The Free Press and I launched a petition to call on Park Rite to change the way in which it was operating. We were supported by two local companies, Cooplands and Weldricks Pharmacy, and we received a huge amount of support. I had one meeting with the company, to try to reason with it and ask it at least to join the British Parking Association, so that it would need to adhere to the association’s code of practice. As far as I am aware, it has not done so. Since then, it has been impossible to pin it down to another meeting. This epitomises the attitude of some of these companies: they are completely unaccountable for their actions, and they leave people frustrated and angry about the way they are treated—or, not so much treated as bullied.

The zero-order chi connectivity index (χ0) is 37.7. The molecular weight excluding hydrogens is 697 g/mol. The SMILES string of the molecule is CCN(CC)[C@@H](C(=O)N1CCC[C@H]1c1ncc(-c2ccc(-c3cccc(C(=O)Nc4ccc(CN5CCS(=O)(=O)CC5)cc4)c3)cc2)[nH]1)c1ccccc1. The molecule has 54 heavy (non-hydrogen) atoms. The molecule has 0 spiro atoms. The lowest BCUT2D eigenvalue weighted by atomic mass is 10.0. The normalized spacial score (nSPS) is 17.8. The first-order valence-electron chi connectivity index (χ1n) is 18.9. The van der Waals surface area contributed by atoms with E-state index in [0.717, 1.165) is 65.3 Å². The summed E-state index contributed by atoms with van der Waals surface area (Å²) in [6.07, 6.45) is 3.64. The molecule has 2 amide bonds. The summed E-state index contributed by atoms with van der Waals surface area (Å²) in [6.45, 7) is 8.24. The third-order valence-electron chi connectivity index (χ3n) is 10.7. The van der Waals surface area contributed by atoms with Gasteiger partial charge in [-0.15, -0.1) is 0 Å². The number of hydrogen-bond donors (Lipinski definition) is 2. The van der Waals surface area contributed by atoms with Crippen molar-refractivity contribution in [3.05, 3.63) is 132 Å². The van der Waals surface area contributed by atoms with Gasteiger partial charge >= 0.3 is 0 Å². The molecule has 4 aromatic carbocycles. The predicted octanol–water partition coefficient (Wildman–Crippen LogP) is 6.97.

Of course we should not have a parking free-for-all, and of course private landowners need to protect their land, but we all know that that is not what is happening. This is not about keeping car parks free for specific users; it is about luring motorists on to private land to get as much money out of them as possible. It causes endless problems for the local police, who have to spend their time explaining to worried motorists that their car has not been stolen, but that it has been clamped and towed away.